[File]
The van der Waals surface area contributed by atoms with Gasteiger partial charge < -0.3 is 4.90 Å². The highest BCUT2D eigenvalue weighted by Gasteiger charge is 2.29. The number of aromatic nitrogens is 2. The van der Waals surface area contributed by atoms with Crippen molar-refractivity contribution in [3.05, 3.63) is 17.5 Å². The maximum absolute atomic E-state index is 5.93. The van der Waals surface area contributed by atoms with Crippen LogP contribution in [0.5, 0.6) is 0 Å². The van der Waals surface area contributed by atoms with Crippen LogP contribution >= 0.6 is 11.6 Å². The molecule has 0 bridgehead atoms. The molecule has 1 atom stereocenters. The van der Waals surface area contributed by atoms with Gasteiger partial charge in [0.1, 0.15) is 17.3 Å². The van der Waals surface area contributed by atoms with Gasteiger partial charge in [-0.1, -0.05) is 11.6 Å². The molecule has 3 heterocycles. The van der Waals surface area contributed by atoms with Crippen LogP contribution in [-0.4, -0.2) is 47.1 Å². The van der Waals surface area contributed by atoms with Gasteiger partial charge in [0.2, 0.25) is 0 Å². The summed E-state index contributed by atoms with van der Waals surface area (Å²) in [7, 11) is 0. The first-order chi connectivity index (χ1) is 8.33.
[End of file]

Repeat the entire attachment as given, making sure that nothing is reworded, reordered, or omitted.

The van der Waals surface area contributed by atoms with Gasteiger partial charge < -0.3 is 4.90 Å². The highest BCUT2D eigenvalue weighted by Gasteiger charge is 2.29. The number of aromatic nitrogens is 2. The van der Waals surface area contributed by atoms with Crippen molar-refractivity contribution in [3.05, 3.63) is 17.5 Å². The maximum absolute atomic E-state index is 5.93. The van der Waals surface area contributed by atoms with Crippen LogP contribution in [0.5, 0.6) is 0 Å². The van der Waals surface area contributed by atoms with Crippen LogP contribution >= 0.6 is 11.6 Å². The molecule has 0 bridgehead atoms. The molecule has 1 atom stereocenters. The van der Waals surface area contributed by atoms with Gasteiger partial charge in [0.1, 0.15) is 17.3 Å². The van der Waals surface area contributed by atoms with Gasteiger partial charge in [-0.1, -0.05) is 11.6 Å². The molecule has 3 heterocycles. The van der Waals surface area contributed by atoms with Crippen LogP contribution in [-0.4, -0.2) is 47.1 Å². The van der Waals surface area contributed by atoms with Gasteiger partial charge in [0.2, 0.25) is 0 Å². The summed E-state index contributed by atoms with van der Waals surface area (Å²) in [7, 11) is 0. The first-order chi connectivity index (χ1) is 8.33.